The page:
I am listening to The Swamp: The Everglades, Florida, and the Politics of Paradise by Michael Grunwald.  And like The Gulf, by Jack Davis, a natural history of the Gulf of Mexico, the writer tells of the decimation of the bird populations of Florida,  entire rookeries, thousands upon thousands of birds, killed, for their plumes.  Feathers.  To adorn hats.  That were probably worn to church.  The greed and callousness is sickening. 

And here we are in this season of new life, of resurrection, of Good News, of coming out of the tomb.  We need it!  I am thinking about how the church, entrusted with the gospel, needs to move beyond anthropocentrism.  We must move beyond the perspective that humanity is the center of God’s universe.  We must follow the dictates of Jesus and put all creation, the complete, infinite disclosure of the Divine at the heart of our message.  So I am trying to be part of fostering an expression of Christianity that is not anthropocentric.  And to do that involves moving beyond our exclusive attachment to the anthropomorphic God of our own making.  So I would like to be part of a church that is intentionally committed to Good News for all of creation.  A church that does not make the world and the word revolve around humanity as if it was a privileged, spoiled, entitled, elite, heterosexual white man!  I want to be part of a church that promotes the gospel that is good news for all of creation by moving beyond almost exclusively human language for God, for what God is and how God is imagined.  To me, that is how we can proclaim the good news to all of creation.  We need to move beyond some of the old concepts and language and embrace new imagery that conveys more closely the intent of the gospel in ways that are suited to our situation. 

The gospel is about good news for all creation.  Yes, all kinds of people, holy and beloved, but this also extends to the the actual physical world – land, air, water, space, animals, plants, fungi, protista, and monera.  Jesus’ message is good news for all of it, not just some of it, and certainly not just us, our kind, or our species. 

And when we celebrate the gospel that is good news for all of creation, we are not only respecting and honoring creation, we are also, well, saving ourselves.  Because we cannot live without creation.  Creation can go on without us, but we cannot go on without nature.  We need creation to give us life, to help us thrive and flourish.  To feed us.  To teach us.  To make us human.  Hildegard of Bingen, writing in the 1100’s saw this.  She says, “All nature is at the disposal of human kind.  We are to work with it.  Without it we can not survive.”  [Meditations with Hildegard of Bingen, Gabriele Uhlein, p. 71]  She was preaching good news to all of creation. 

Jesus’ instruction to proclaim the good news to all of creation is really more for us than it is for creation.  It is a message that will help to save us.  It teaches us of God, of our own place, it teaches us of balance and interdependency and adaptation and the proliferation of all life.  We need to listen to nature to hear the voice of God teaching of Divine Love.  Remember how loud and joyous all of the birds were during the covid lockdown?  Remember the raucous chatter?  Maybe they were preaching to us.  Sharing good news with us.  Maybe we need to pay attention.  And listen.  Amen.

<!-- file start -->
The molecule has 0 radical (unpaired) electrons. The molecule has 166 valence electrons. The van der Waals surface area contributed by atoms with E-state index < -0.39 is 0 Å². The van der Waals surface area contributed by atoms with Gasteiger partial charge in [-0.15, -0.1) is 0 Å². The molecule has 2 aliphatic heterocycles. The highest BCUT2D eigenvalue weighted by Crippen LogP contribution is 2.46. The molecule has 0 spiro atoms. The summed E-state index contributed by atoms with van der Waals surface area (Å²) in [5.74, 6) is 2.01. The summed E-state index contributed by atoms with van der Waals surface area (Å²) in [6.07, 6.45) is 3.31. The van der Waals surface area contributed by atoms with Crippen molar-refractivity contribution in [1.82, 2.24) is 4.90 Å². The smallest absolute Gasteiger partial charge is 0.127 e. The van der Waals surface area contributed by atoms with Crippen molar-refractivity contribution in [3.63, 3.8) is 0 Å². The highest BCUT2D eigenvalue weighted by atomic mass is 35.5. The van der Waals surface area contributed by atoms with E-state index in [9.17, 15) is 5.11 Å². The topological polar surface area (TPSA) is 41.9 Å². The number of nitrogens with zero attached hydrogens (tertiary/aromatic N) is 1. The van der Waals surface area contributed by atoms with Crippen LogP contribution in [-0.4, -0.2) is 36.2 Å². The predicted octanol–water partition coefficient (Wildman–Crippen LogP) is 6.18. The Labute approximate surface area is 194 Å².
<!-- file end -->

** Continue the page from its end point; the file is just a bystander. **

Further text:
A reasonable effort has been made to appropriately cite materials referenced in this sermon. For additional information, please contact Lakewood United Church of Christ.

UNISON PRAYER            Pat Mathes Cane

We join with the Earth

and with each other,

With our ancestors

and all beings of the future,

to bring new life to the land,

to recreate the human community,

to provide justice and peace,

to remember our children,

to remember who we are. . .

We join together

as many and diverse expressions

of one loving Mystery,

for the healing of the Earth

and the renewal of all Life. Amen.

MUSIC                    The Cherry Tree                      Ireland     


The mission of Lakewood United Church of Christ, as part of the Church Universal is to:

  • Celebrate the presence and power of God in our lives & in our world.
  • Offer the hospitality and inclusive love of Christ to all people.
  • Work for God’s peace and justice throughout creation.


Morning offerings may be brought forward and placed in the plates on the altar.

Offertory   Les oiseaux et les sources (the birds and the springs)


 Prayer of Dedication            Ray Simpson

Glad Bringer of brightness

Day’s blessing, rainbow’s embrace

Teach our hearts to open as the buds open

And to welcome in your grace.

Teach us to dance with the playful clouds

And to laugh with sun’s smile on our face.

The earth is yours, may it bring forth its produce

The birds are yours, may they bring forth their songs

Our work is yours, may it bring forth its yield. Amen.

MUSICAL CALL TO PRAYER       Le cygne (The Swan)      Camille Saint-Saëns


Eternal Spirit, Earth Maker, Pain-bearer, Life-giver,

Source of all that is and that ever shall be,

Father and Mother of all people, Loving God in whom is heaven:

The hallowing of your name echo through the universe!

The way of your justice be followed by all peoples of the world!

Your heavenly will be done by all created beings!

Your commonwealth of peace and freedom sustain our hope and

come on earth!

With the bread that we need for today, feed us.

In the hurts we absorb from one another, forgive us.

In times of temptation and testing, strengthen us.

From trials too great to endure, spare us.

From the grip of all that is evil, free us.

For you reign in the glory of the power that is love, now and

forever. Amen.


*POSTLUDE             Baby Elephant Walk                Mancini

In May, services will begin at 9:30a.m.

Leave a Reply

Fill in your details below or click an icon to log in: Logo

You are commenting using your account. Log Out /  Change )

Twitter picture

You are commenting using your Twitter account. Log Out /  Change )

Facebook photo

You are commenting using your Facebook account. Log Out /  Change )

Connecting to %s

This site uses Akismet to reduce spam. Learn how your comment data is processed.

%d bloggers like this: